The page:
Why social status?
This provides us with a strong clue as to the origins of social status, and its relationship to power. When a society faces a crisis, such as a shortage of resources or an attack by outsiders, being in a position of power allows a human to place themselves in an advantagous position that prevents themselves or their children from being harmed. It particularly places them in a position to do so while being able to fend off the attacks from rivals within the group, for example by exercising social power to cause allies to counter-attack the rival. Having power provides a signficant advantage to the individual human.
However, a struggle for power is incrediby damaging to the group. The parties involved will usually damage eachother, but will also bring into the conflict all their allies and consume any resources at their disposal. The end result is a massive loss of wellbeing in the entire group. While the pursuit of power is still overall a viable evolutionary strategy in some cases, and remains central for a minority of humans, any group with a high population of power-seeking humans will inevitably suffer and be less likely to survive as a result.
In contrast, the pursuit of social status is considerably less damaging, at least in the short term. Members of the group achieve success without direct conflict being neccessitated, and through the approval of the group. Behaviours designed to increase social status are generally less harmful to the group than behaviours designed to maximize personal power, particularly if social status is deliberately linked with behaivours that benefit the entire group. For example, a culture that encourages competition to possess knowledge and wisdom encourages a situation where the group and members are better equipped to make decisions for survival.
In this sense, social status is a socially and genetically evolved human tendancy to compete indirectly, under the sanction of the group and governed by socially determined rules, in order to reduce competition’s harm to the group’s overall fortunes. So long as reproduction is dependent on the social fortunes of the individual, some form of competition is inevitable in evolutionary terms. However, through the use of social status a middle ground between perfect cooperation and uninhibited competition is achieved.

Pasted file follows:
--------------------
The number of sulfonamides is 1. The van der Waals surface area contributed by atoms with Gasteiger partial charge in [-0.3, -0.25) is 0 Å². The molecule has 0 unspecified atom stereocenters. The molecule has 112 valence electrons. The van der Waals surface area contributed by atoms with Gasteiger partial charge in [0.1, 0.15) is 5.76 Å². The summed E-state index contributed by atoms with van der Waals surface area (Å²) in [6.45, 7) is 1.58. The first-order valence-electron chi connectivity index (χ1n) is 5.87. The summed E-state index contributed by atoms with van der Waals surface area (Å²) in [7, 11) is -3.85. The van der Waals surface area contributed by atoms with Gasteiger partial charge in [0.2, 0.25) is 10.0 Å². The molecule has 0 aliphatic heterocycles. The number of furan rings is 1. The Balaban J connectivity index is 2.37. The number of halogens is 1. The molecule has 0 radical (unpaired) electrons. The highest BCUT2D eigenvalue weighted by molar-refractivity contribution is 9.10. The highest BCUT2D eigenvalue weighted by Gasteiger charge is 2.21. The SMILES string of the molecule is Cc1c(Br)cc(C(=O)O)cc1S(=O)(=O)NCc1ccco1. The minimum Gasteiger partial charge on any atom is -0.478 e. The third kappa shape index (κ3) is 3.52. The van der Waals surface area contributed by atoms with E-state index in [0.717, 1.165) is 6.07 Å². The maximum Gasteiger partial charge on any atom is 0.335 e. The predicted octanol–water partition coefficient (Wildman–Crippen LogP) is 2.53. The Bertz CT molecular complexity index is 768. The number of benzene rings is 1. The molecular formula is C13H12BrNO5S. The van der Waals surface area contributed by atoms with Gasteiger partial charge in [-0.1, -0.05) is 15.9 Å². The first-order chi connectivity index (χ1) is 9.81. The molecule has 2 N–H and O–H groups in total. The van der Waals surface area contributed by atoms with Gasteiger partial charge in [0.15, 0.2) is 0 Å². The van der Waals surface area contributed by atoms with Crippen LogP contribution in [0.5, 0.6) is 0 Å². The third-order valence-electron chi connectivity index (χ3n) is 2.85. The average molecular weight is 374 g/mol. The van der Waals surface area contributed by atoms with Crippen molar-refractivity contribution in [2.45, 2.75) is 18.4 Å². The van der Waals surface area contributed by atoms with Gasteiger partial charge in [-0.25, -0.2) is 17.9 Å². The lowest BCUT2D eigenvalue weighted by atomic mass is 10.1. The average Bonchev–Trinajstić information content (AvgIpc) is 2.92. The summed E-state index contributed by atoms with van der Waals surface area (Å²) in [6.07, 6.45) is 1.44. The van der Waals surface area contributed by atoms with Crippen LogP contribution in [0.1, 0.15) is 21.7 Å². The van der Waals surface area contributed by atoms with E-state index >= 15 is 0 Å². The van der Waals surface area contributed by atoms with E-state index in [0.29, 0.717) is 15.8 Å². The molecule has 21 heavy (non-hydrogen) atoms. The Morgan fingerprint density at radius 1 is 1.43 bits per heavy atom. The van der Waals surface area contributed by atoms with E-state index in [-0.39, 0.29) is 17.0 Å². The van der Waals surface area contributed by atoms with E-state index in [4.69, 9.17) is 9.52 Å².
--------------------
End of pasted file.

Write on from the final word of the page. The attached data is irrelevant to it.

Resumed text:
The good society
A good society is a society where the primary mode of social status is possession of moral virtue, where moral virtue is the promotion of the wellbeing of fellow humans and life more broadly. Other qualities, including the propensity to work hard or the pursuit of knowledge and wisdom, are not ignored or discouraged, but they are only associated with high social status to the extent that they serve a greater moral purpose – the wellbeing of fellow humans and the preservation of life.
The means by which such moral purposes can become the central form of social status is a question of far greater difficultly. Explicit promotion and defence of the value of life is an excellent starting point. However, the greatest caution must be exercised, as social status and its use of social sanctions has a natural vulnerability to be being hijacked or perverted by those who feign moral virtue to achieve social status, or in many cases, power. Such people will pervert moral vitue to promote their own agenda. They will also promote conformity to the perverted agenda. Conformity of opinion has nothing at all to do with moral virtue. Walking a moral path in life is incredibly complex and difficult, and for those willing to walk the path, it is only discovered through investigation, discussion and contemplation. Unity of opinion, even amongst those with honest motives, only appears when the way, in all its complexity, becomes clear.
This should not deter solid action however. The pursuit of social status will for now remain one of the most common and powerful human motivations, and our selection of its specifics in such an age as this will determine whether we thrive, or whether we, as a civilisation, die. Therefore, for those of us that care for humanity’s future, we must work hard and without hesitation to deny or award social status based on a simple principle – the honest pursuit of morality and the preservation of life.